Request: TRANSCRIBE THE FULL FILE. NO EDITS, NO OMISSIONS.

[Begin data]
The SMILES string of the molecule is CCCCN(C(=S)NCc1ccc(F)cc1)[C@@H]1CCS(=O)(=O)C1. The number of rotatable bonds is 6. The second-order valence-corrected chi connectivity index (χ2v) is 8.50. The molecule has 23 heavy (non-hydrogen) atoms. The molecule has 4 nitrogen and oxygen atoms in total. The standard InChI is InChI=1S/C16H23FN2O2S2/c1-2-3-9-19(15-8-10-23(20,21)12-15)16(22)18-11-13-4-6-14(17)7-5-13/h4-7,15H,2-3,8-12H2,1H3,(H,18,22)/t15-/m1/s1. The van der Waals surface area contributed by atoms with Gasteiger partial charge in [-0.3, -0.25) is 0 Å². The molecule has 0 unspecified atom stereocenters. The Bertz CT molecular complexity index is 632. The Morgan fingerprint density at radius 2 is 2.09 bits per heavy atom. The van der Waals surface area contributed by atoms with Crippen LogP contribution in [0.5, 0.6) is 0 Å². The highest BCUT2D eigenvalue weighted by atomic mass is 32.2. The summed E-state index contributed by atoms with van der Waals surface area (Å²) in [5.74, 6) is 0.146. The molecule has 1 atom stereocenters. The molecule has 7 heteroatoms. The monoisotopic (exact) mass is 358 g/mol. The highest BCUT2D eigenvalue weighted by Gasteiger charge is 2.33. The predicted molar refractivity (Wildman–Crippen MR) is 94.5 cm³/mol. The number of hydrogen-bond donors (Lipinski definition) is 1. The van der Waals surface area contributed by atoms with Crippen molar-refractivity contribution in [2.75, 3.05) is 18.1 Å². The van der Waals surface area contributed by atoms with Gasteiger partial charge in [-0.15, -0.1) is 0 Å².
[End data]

The SMILES string of the molecule is CCCCN(C(=S)NCc1ccc(F)cc1)[C@@H]1CCS(=O)(=O)C1. The number of rotatable bonds is 6. The second-order valence-corrected chi connectivity index (χ2v) is 8.50. The molecule has 23 heavy (non-hydrogen) atoms. The molecule has 4 nitrogen and oxygen atoms in total. The standard InChI is InChI=1S/C16H23FN2O2S2/c1-2-3-9-19(15-8-10-23(20,21)12-15)16(22)18-11-13-4-6-14(17)7-5-13/h4-7,15H,2-3,8-12H2,1H3,(H,18,22)/t15-/m1/s1. The van der Waals surface area contributed by atoms with Gasteiger partial charge in [-0.3, -0.25) is 0 Å². The molecule has 0 unspecified atom stereocenters. The Bertz CT molecular complexity index is 632. The Morgan fingerprint density at radius 2 is 2.09 bits per heavy atom. The van der Waals surface area contributed by atoms with Crippen LogP contribution in [0.5, 0.6) is 0 Å². The highest BCUT2D eigenvalue weighted by atomic mass is 32.2. The summed E-state index contributed by atoms with van der Waals surface area (Å²) in [5.74, 6) is 0.146. The molecule has 1 atom stereocenters. The molecule has 7 heteroatoms. The monoisotopic (exact) mass is 358 g/mol. The highest BCUT2D eigenvalue weighted by Gasteiger charge is 2.33. The predicted molar refractivity (Wildman–Crippen MR) is 94.5 cm³/mol. The number of hydrogen-bond donors (Lipinski definition) is 1. The van der Waals surface area contributed by atoms with Crippen molar-refractivity contribution in [2.75, 3.05) is 18.1 Å². The van der Waals surface area contributed by atoms with Gasteiger partial charge in [-0.15, -0.1) is 0 Å².